The future of Intu shopping centres, one of the UK’s biggest retail operators, looks even shakier after some of its biggest retail tenants refuse to pay rents.
Intu, which owns the Manchester Trafford Centre, Intu Milton Keynes and the Lakeside mall in Essex, among others, says it has received only around 30 per cent of the rent due this month. Last year, even amid retail collapses, the figure was more than 75 per cent.
Earlier this month Intu warned it would need to secure additional funding, after losses for 2019 reached £2bn, wiping more than a fifth off the value of its estate. Waves of CMAs and administrations left store fronts empty, pushing like-for-like retail income down 9.1 per cent.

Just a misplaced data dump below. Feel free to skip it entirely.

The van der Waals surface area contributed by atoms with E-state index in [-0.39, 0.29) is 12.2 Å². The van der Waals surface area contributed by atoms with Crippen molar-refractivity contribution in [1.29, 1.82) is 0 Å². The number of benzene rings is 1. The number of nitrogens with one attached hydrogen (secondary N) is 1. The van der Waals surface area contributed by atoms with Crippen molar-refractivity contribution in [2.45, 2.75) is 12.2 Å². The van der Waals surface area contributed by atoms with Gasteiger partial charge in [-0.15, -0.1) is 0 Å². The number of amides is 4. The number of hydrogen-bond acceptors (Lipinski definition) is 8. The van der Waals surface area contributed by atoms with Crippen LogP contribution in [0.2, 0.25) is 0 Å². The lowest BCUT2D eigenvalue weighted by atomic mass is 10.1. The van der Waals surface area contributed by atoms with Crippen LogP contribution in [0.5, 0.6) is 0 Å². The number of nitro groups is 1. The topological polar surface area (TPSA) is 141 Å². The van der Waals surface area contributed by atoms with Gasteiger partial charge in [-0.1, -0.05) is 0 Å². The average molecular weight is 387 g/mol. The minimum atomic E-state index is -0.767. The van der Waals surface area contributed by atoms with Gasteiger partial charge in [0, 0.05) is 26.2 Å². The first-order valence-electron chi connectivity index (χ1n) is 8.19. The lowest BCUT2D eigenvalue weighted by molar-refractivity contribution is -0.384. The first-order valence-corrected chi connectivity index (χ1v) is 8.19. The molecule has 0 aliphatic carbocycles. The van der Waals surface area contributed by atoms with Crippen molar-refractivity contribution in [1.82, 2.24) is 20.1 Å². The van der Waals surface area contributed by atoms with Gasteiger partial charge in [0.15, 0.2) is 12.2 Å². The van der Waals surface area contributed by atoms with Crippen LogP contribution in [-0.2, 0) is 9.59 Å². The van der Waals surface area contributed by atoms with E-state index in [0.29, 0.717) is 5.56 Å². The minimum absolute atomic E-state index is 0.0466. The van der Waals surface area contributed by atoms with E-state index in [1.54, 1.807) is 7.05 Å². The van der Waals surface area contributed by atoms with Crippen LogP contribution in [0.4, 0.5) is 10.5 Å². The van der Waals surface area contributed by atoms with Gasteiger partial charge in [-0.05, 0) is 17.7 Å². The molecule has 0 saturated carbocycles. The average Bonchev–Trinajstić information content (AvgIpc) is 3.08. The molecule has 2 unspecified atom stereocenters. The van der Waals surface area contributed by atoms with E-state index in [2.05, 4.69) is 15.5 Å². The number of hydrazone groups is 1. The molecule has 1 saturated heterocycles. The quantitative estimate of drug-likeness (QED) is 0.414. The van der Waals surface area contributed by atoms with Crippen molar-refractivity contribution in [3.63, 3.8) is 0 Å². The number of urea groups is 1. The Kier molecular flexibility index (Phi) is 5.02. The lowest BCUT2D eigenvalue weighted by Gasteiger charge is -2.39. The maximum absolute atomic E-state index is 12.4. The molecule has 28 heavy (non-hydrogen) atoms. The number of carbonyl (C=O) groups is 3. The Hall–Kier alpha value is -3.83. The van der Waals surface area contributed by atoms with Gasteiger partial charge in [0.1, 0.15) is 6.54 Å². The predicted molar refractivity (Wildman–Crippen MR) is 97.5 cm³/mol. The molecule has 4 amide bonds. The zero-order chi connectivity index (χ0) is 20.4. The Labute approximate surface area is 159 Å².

Now it is struggling to recoup losses as retailers such as Primark begin to revolt due to the impact of the coronavirus. The fast fashion retailer is withholding a total of £33m from its landlords, after being forced to close down shops as part of the UK government’s clamp down on non-essential trade. Debenhams, Arcadia Group stores, and fast food chain Burger King, which all have frontage at Intu sites, are also seeking rent holidays or restructured payments.
Intu says it will now be forced to ask for a covenant waiver on its debt obligations. It is hoping to rush through the sale of a shopping centre in Zaragoza, Spain, which will free up around £95m in liquid cash – though May is the earliest it expects to receive the funds.
It says it will also look to tap into the government’s £330bn support package, and take advantage of other temporary cost-cutting measures implemented by the Chancellor, including the suspension of business rates.